Claimant appeared pro se.
Andrew F. Tarr, Attorney at Law, for respondent.

Claimant brought this action for vehicle damage sustained when his wife was driving his vehicle southbound on Rock Cliff Drive toward Martinsburg and the vehicle struck a hole in the road surface.At the April 20, 2000, hearing, the Court amended the style of the claim to reflect the fact Mr. Braithwaite was the only owner of the vehicle. Rock Cliff Drive is a road maintained by respondent in Berkeley County. The Court is of the opinion to make an award in this claim for the reasons more fully set forth below.
The incident giving rise to this claim occurred on September 23, 1999, at approximately 9:00 a.m. On the clear morning in question, claimant's wife, Brenda L. Braithwaite, was driving claimant's 1995 Ford Windstar southbound on Rock Cliff Drive at a speed of thirty to thirty-five miles per hour toward claimant's place of employment. Mr. Braithwaite and his grandson were passengers in the vehicle at the time. Rock Cliff Drive is a two-lane asphalt road with a speed limit of forty five miles per hour. About a block after Ms. Braithwaite drove across the I-81 overpass bridge and entered into a curve in the road, the vehicle struck a four to six inch hole on the edge of the pavement that had deteriorated into the white line indicating the edge of the road surface. The impact burst the vehicle's passenger side front tire and bent the wheel rim. Ms. Braithwaite then proceeded to the nearby state road shed and informed respondent of the incident. According to Ms. Braithwaite, she was informed by respondent's employees at the state road shed that they were aware of the hole, but had not repaired it. Since claimant has a deductible feature of $500.00, he was personally responsible for the sustained loss of $409.84, the lower of the estimates provided to the Court.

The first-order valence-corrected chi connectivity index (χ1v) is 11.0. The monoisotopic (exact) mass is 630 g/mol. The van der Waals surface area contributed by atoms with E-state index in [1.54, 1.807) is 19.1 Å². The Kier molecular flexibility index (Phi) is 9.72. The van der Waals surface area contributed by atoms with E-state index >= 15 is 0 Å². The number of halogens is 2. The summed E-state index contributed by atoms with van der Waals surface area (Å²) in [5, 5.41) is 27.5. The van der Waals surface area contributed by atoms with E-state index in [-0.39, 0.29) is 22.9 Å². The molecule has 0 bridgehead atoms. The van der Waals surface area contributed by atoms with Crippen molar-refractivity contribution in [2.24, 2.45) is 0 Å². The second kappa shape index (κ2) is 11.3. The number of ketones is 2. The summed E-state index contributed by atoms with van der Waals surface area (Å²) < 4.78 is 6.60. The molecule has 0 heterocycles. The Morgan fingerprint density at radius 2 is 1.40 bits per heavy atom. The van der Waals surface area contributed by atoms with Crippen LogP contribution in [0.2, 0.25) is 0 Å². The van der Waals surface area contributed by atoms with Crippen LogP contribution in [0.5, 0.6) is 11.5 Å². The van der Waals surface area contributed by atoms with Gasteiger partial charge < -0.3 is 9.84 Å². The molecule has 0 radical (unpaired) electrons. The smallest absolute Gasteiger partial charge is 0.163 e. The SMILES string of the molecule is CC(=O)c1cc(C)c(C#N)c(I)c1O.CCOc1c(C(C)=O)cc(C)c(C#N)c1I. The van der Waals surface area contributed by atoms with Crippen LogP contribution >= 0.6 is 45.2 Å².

The well-established principle of law in West Virginia is that the State is neither an insurer nor a guarantor of the safety of travelers upon its roads. Adkins vs. Sims, 130 W.Va. 645; 46 S.E.2d 81 (1947). In order to hold respondent liable for road defects of this type, claimant must prove that respondent had actual or constructive notice of the defect and a reasonable time to take corrective action. Chapman vs. Dept. of Highways, 16 Ct. Cl. 103 (1986).
In this present claim, the evidence adduced at the April 20, 2000, hearing established that respondent had actual notice of the hole on Rock Cliff Drive in Berkeley County and failed to assure the safety of the traveling public. Consequently, there is sufficient evidence of negligence upon which to base an award.
In accordance with the findings of fact and conclusions of law stated herein above, the Court is of the opinion to make an award in this claim.
Award of $409.84.